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                      Article-Level Metrics—A SPARC Primer

                      Posted in Publishing, Scholarly Communication, Scholarly Journals, Scholarly Metrics on April 17th, 2013

                      SPARC has released Article-Level Metrics—A SPARC Primer.

                      Here's an excerpt:

                      Article-Level Metrics (ALMs) are rapidly emerging as important tools to quantify how individual articles are being discussed, shared, and used. ALMs can be employed in conjunction with existing metrics, which have traditionally focused on the long-term impact of a collection of articles (i.e., a journal) based on the number of citations generated. This primer is designed to give campus leaders and other interested parties an overview of what ALMs are, why they matter, how they complement established utilities, and how they can be used in the tenure and promotion process.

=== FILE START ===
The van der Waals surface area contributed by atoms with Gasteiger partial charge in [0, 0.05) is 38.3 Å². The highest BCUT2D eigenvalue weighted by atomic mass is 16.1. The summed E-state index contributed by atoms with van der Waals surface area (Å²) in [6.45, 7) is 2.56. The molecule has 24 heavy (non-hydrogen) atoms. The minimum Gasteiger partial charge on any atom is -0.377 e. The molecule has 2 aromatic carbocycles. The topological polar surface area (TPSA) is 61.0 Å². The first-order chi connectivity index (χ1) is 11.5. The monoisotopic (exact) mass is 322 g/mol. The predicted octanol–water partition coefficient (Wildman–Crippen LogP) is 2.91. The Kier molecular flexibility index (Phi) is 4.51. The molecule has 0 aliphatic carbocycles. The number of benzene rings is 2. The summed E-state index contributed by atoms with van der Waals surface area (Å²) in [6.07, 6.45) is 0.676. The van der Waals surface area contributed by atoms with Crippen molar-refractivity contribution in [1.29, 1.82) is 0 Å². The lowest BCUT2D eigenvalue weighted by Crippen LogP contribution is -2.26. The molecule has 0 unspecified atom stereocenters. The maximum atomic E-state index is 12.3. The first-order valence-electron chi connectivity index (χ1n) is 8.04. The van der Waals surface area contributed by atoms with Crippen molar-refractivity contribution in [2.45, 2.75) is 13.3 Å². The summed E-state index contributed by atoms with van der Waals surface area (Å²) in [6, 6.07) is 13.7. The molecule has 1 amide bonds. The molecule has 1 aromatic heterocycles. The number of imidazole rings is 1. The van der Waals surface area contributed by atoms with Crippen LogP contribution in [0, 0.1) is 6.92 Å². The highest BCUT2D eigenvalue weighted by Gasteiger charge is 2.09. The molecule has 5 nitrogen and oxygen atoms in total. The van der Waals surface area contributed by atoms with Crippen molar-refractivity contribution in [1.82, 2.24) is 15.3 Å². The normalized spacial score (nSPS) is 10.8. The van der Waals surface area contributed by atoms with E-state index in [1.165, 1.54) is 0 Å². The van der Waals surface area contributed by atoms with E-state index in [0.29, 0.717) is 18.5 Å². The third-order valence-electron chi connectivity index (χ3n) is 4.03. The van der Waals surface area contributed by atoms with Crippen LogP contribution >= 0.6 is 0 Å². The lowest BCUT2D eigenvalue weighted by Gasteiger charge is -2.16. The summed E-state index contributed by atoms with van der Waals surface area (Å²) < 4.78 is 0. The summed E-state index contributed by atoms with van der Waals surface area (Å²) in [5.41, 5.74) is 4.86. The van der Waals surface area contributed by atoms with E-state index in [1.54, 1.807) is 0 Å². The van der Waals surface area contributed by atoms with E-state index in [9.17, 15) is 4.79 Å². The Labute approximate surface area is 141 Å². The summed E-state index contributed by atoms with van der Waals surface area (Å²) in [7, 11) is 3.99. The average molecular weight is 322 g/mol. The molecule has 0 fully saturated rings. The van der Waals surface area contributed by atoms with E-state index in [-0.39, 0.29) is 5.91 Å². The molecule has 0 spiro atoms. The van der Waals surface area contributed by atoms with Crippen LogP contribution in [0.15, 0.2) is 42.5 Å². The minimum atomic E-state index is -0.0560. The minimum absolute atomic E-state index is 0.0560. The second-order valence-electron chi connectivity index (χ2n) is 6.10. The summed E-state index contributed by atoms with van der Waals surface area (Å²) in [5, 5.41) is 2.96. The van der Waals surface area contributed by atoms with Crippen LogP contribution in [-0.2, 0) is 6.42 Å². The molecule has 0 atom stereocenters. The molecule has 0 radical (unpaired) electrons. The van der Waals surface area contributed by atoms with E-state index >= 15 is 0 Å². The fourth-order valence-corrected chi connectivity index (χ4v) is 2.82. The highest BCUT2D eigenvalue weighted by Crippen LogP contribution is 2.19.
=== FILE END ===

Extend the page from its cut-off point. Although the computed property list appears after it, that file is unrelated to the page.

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                        Ithaka S+R US Faculty Survey 2012

                        Posted in Reports and White Papers, Research Libraries, Scholarly Communication on April 9th, 2013

                        Ithaka S+R has released the Ithaka S+R US Faculty Survey 2012.

                        Here's an excerpt:

                        Major topics covered by the survey include:

                        • Research processes: The processes through which scholars perform their research, focusing principally on the use of research materials in secondary and primary research.
                        • Teaching practices: The pedagogical methods that faculty members are adopting and the ways that they draw on content and support services in their teaching.
                        • Scholarly communications:Formal and informal methods by which scholars communicate with each other, the ways in which the types of materials and information exchanged in these processes are evolving, and needs for various kinds of publishing support services.
                        • The library: How faculty members perceive the roles and value of their institutional library, touching on the roles the library plays in supporting many of the above activities.
                        • Scholarly societies:How faculty members perceive the roles and value of their primary scholarly society, including in supporting both formal and informal communications between scholars.